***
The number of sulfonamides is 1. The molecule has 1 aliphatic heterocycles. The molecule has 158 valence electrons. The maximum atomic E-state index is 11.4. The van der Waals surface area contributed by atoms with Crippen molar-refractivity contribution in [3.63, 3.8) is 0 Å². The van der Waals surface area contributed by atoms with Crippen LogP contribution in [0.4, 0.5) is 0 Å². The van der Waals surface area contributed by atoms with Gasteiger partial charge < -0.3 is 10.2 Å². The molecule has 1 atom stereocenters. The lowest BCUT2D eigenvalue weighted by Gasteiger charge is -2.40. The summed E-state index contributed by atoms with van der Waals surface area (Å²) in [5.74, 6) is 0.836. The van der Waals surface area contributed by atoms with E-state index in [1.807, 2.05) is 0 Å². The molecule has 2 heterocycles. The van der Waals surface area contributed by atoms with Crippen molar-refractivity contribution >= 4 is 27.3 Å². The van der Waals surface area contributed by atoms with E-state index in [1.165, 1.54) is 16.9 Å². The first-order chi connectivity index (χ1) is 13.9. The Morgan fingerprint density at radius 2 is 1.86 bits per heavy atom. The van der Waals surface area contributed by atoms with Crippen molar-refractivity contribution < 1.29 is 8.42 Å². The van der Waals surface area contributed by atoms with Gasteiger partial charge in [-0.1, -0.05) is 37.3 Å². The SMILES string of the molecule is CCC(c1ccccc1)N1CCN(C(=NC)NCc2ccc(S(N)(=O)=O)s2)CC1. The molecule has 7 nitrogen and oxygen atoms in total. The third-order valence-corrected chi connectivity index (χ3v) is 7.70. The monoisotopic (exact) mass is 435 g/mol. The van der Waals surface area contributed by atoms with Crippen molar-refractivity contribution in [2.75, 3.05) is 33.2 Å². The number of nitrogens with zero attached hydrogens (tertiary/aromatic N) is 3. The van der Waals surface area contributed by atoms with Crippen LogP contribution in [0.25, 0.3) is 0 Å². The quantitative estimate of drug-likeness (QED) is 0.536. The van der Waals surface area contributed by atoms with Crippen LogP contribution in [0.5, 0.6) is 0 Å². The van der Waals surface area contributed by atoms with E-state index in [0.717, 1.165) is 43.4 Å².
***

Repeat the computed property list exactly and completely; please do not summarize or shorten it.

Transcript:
The number of sulfonamides is 1. The molecule has 1 aliphatic heterocycles. The molecule has 158 valence electrons. The maximum atomic E-state index is 11.4. The van der Waals surface area contributed by atoms with Crippen molar-refractivity contribution in [3.63, 3.8) is 0 Å². The van der Waals surface area contributed by atoms with Crippen LogP contribution in [0.4, 0.5) is 0 Å². The van der Waals surface area contributed by atoms with Gasteiger partial charge < -0.3 is 10.2 Å². The molecule has 1 atom stereocenters. The lowest BCUT2D eigenvalue weighted by Gasteiger charge is -2.40. The summed E-state index contributed by atoms with van der Waals surface area (Å²) in [5.74, 6) is 0.836. The van der Waals surface area contributed by atoms with E-state index in [1.807, 2.05) is 0 Å². The molecule has 2 heterocycles. The van der Waals surface area contributed by atoms with Crippen molar-refractivity contribution >= 4 is 27.3 Å². The van der Waals surface area contributed by atoms with E-state index in [1.165, 1.54) is 16.9 Å². The first-order chi connectivity index (χ1) is 13.9. The Morgan fingerprint density at radius 2 is 1.86 bits per heavy atom. The van der Waals surface area contributed by atoms with Crippen molar-refractivity contribution < 1.29 is 8.42 Å². The van der Waals surface area contributed by atoms with Gasteiger partial charge in [-0.1, -0.05) is 37.3 Å². The SMILES string of the molecule is CCC(c1ccccc1)N1CCN(C(=NC)NCc2ccc(S(N)(=O)=O)s2)CC1. The molecule has 7 nitrogen and oxygen atoms in total. The third-order valence-corrected chi connectivity index (χ3v) is 7.70. The monoisotopic (exact) mass is 435 g/mol. The van der Waals surface area contributed by atoms with Crippen molar-refractivity contribution in [2.75, 3.05) is 33.2 Å². The number of nitrogens with zero attached hydrogens (tertiary/aromatic N) is 3. The van der Waals surface area contributed by atoms with Crippen LogP contribution in [0.25, 0.3) is 0 Å². The quantitative estimate of drug-likeness (QED) is 0.536. The van der Waals surface area contributed by atoms with Crippen LogP contribution in [0.5, 0.6) is 0 Å². The van der Waals surface area contributed by atoms with E-state index in [0.717, 1.165) is 43.4 Å².